Berube (second from right) also cites Ed Carpenter's Texas 2014 victory as a high point of his time running Chevy's IndyCar engine programme
Photo by: Chris Jones
“We lean on the teams a lot for direction with where we’re deficient, because our race teams are the best at knowing what they need in order to compete, and it’s on all of us on the Chevy side to ensure we’re addressing all our shortcomings. Even when you have a good weekend, you have to be very honest with yourself when you leave the track about the five, ten, fifty things that you could do better the next time you come back to that track or somewhere similar. The work and effort can never really stop.”
Buckner’s harder to pin down in terms of his favourite wins, because he admits that it’s difficult to remove personal bias and because “all 101 of them have been special in their own way.”
However, he goes on to state: “For me, the 2019 Indy 500 is a big one, because that was just an ideal month with the #22 car (Penske’s entry driven by Pagenaud), winning the Grand Prix of Indianapolis, the pole for the Indy 500 and then the 500 itself. Simon really embraced everything about being an Indy 500 winner and he made it a lot of fun for his team, his sponsors and us as the winning manufacturer.
“I also think his battle [with Alexander Rossi in the Andretti Autosport-Honda] for the Indy win was one of the best battles we’ve seen in this whole 2012-to-present era. The 2014 battle between Helio and Ryan Hunter-Reay was another great one where unfortunately we came out on the wrong side, but then 2019 it all worked out. But that’s starting to feel like a long time ago now as it was our most recent Indy 500 win…”
"That win that Pato scored for Arrow McLaren SP last year at Texas, his breakthrough win, was pretty special to me" Rob Buckner
Chevy wasn’t really in the mix for victory at Indy in 2020, but last year that man Pagenaud overcame Penske’s qualifying nightmare to finish third, just 0.56s behind winner Castroneves. Had the race been the Indy 510, or had he started 16th instead of 26th, he might have taken his second win. And no one needs reminding how close O’Ward came to usurping Ericsson for the win last month. O’Ward, in fact, is subject of another of Buckner’s favourite triumphs.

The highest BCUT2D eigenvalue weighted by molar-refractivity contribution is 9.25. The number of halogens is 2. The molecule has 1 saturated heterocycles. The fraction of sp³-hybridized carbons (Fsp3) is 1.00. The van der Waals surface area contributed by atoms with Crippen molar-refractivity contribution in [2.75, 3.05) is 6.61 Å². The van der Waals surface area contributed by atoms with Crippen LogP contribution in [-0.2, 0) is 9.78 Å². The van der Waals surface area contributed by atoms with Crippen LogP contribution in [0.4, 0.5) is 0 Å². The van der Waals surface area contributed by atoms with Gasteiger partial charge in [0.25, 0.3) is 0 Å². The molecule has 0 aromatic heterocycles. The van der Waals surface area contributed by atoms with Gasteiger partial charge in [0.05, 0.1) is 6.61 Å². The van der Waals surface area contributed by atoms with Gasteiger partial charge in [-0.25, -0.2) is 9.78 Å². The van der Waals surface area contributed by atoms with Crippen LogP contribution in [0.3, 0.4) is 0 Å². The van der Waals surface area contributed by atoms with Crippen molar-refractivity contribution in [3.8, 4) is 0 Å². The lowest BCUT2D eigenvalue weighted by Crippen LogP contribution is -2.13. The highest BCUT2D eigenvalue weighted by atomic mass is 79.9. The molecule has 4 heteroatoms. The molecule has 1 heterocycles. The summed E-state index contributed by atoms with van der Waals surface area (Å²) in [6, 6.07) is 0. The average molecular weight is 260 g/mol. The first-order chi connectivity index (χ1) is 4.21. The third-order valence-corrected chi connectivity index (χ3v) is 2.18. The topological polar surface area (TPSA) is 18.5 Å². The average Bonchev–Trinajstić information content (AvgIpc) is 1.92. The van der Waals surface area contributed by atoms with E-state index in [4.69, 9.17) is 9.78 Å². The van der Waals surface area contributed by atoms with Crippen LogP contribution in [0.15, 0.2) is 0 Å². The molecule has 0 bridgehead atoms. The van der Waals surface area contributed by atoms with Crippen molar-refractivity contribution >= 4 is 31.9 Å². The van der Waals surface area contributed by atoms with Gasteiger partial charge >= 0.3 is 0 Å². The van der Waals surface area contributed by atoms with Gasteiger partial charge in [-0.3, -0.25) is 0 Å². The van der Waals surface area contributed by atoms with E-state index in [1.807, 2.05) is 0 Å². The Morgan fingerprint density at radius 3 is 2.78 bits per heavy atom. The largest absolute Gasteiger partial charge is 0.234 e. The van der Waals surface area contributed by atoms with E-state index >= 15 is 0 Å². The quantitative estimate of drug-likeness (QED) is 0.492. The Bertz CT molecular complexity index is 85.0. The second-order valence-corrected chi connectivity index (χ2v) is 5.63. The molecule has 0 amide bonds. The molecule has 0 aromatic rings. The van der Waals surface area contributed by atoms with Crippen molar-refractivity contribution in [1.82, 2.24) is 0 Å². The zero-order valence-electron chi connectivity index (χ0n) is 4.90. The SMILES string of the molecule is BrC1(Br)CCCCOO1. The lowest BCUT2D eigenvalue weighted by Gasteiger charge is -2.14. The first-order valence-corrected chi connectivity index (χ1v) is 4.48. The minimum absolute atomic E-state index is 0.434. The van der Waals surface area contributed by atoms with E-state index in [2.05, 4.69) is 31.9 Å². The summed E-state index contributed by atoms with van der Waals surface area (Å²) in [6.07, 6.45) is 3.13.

“That win that Pato scored for Arrow McLaren SP last year at Texas, his breakthrough win, was pretty special to me,” he says. “I had worked very hard to build that relationship, to get that team changed over [from Honda] toward the end of 2019. That team was going through a lot of change at the time, with McLaren buying in, and then there were decisions being made to completely change their driver line-up for 2020. So that was a very gratifying win, knowing too what they’re building for the future.
“With the knowledge of how much effort it takes to compete at this level, it’s neat to think we’ve run 173 of these events, and won 101 of them, because it’s always such a challenge. I’m really proud of our group, especially to land win 100 and then seven days later reach 101. I think my upcoming favourite one will be whenever we get to 102.”